But, as the men in Vegas say, I wouldn’t put money on it.

Finding a real, honest audience for your work can take years. I came out of college with one friend whose opinion I completely trust and am always desperate to hear. She is tough and merciless, make no mistake, and I absolutely love her for it. In the many years since then (almost–gasp— two decades now), out of the hundreds of people I’ve met, there are maybe five or six more I know I can show work to and get real, useful criticism.

That’s what you’re looking for, after all. Criticism. The real stuff, not the whiny, jealous, ranty stuff of people online or people who never finish their own writing. As the word implies, you want people who can make practical, critical observations about your work. Better yet, people who can make those observations and suggest improvements.
And then, of course– you have to be willing to listen to them. As I mentioned before, honest opinions can be hard to come by. Opinions that come with useful suggestions are almost unheard of.

But the real shame would be if you finally get some and you ignore them.

Now, get back to writing.

June 21, 2008 / 1 Comment

The Pod Six Jokes

The title of this week’s little rant might seem a bit odd, but it’s an important lesson every writer needs to learn, and several never do. I’ve been shown two or three examples of it just in the past month. And what better way to demonstrate this lesson than through the wonders of Star Trek.

Honest, this is brilliant. Stick with me.

The fifth season of Next Generation really began with a wonderful episode called “Darmok.” The Enterprise encounters an alien race, the Children of Tama, that has repeatedly halted first contact attempts because its language baffles the universal translator. The Tama language can be rendered in English, but their words still make no sense. In a bold move, the Tama commander, Dathon, kidnaps Captain Picard to a hostile world where the two must fight together against a near-invisible energy creature to survive. Through their trials and a few garbled campfire discussions, Picard comes to realize that the Tama language is not based on ideas and concepts, but on stories and metaphors. Literal translation has been impossible because the Federation does not share the same history and folklore with the Tama.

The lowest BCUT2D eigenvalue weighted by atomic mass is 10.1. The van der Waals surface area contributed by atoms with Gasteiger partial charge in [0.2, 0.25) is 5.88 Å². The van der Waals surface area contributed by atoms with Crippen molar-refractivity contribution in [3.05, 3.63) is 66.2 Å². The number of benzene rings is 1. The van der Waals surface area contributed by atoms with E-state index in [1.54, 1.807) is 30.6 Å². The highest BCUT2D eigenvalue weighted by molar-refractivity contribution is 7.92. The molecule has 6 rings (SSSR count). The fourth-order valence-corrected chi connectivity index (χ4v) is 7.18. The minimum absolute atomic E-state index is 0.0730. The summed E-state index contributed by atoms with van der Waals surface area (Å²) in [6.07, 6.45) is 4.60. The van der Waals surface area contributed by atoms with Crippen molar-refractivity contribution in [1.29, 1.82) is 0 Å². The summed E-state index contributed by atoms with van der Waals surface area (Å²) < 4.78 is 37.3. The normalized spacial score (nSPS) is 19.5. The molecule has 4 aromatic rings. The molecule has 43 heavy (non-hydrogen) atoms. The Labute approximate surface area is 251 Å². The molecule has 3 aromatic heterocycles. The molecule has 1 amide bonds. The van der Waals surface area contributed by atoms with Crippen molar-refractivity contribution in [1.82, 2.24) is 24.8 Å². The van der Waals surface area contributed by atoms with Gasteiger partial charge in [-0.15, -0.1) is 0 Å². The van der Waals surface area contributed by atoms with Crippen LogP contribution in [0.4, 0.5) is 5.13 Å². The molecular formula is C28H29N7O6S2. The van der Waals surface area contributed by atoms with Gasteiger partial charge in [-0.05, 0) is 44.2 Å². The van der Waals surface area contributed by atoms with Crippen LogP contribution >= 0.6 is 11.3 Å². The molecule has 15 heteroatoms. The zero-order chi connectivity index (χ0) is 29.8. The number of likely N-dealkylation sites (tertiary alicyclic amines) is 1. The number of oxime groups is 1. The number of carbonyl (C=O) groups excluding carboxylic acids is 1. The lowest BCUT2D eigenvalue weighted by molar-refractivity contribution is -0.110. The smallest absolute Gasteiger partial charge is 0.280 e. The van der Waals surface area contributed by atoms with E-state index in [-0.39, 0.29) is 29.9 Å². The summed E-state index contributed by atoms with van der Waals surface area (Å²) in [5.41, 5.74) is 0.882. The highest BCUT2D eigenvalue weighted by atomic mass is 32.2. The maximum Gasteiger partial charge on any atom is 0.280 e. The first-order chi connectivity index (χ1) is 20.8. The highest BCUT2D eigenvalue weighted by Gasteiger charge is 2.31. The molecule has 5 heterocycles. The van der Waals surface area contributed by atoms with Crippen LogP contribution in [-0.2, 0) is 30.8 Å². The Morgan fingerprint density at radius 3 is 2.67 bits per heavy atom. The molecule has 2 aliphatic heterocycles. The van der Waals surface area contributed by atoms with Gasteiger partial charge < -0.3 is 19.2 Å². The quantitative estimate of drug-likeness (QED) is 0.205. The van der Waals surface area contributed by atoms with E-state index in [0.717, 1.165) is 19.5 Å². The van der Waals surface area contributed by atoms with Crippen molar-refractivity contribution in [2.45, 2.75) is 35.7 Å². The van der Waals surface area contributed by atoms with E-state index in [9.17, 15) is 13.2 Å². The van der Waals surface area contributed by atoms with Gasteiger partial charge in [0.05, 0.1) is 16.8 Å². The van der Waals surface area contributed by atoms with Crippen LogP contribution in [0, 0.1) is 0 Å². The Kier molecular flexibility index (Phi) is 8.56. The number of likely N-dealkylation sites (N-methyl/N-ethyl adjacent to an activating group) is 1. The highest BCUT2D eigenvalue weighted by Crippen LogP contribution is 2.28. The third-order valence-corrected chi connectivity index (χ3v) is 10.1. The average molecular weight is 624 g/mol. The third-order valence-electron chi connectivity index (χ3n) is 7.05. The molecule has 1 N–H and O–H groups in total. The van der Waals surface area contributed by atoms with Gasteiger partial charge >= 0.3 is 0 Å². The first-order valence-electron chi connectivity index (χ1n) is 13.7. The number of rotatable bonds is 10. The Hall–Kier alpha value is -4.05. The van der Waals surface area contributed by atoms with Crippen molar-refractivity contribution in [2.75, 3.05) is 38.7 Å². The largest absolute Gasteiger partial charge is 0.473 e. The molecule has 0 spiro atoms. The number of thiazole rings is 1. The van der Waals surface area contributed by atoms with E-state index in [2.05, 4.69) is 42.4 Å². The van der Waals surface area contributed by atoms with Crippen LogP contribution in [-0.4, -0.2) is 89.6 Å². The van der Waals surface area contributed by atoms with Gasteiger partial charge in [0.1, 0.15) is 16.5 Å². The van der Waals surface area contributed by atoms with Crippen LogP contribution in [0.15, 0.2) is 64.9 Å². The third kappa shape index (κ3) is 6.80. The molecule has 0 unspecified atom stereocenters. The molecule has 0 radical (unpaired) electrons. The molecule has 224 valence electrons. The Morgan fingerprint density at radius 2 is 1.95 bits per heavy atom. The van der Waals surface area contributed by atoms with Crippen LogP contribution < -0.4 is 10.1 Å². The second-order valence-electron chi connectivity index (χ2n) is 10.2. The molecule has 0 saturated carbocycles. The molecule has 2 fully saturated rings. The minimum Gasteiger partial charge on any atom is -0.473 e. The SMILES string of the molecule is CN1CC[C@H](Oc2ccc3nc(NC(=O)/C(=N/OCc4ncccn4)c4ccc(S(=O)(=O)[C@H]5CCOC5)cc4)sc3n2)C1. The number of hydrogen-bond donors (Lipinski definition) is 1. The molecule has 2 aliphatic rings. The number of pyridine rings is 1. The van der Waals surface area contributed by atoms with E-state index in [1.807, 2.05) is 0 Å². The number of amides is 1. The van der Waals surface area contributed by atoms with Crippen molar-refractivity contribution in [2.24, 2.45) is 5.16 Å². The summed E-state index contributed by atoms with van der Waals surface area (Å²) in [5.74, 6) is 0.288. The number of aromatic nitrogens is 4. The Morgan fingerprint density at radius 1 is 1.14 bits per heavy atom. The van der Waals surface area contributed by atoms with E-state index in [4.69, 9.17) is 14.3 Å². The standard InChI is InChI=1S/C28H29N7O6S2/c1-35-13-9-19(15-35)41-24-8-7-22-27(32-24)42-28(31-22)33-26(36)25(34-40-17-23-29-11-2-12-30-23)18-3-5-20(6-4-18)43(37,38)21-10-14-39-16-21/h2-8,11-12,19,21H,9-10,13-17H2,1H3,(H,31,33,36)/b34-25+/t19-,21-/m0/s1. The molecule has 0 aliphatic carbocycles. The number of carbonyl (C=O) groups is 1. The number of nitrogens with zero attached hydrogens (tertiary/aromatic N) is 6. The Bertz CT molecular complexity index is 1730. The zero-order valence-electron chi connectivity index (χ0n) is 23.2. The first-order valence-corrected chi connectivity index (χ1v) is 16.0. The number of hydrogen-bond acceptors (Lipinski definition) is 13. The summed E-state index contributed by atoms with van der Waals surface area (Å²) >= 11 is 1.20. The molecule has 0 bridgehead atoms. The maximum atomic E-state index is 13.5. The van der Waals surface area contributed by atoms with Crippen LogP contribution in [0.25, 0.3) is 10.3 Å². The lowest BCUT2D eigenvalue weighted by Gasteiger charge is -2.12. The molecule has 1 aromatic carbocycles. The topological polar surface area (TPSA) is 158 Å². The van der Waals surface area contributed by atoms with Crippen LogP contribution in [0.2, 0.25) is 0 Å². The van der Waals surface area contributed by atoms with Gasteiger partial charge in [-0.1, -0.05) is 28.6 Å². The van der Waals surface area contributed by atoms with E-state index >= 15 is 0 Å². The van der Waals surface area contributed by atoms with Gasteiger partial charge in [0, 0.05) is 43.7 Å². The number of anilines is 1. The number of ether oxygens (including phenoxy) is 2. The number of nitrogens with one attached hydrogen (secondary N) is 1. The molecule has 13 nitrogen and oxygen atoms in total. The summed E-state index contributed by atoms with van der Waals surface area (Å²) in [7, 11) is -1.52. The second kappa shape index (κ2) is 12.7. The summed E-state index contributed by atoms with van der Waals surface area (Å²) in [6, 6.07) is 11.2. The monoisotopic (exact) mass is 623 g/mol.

In a way, all of us do this every day. Some of my best friends and I make frequent references to Pod Six (those guys were jerks), Lucky Bob, and “the girl’s evil cheater magic.” In college, the folks I hung out with understood when you talked about Virpi Zuckk, the third Pete, and nice shoes. Heck, my girlfriend and I almost have our own language with phrases like French Mousey, cat-switch, and Mr. Sexypants.

We all have circles of family and friends where there are shared memories, private jokes, and special references that few people outside these groups would understand. Some people like sports, others like science. Some crack jokes from Playboy, others from Prairie Home Companion. These folks watch CSI obsessively and these folks watch Reaper whenever they happen to catch it. And everyone talks about what they know and what they like.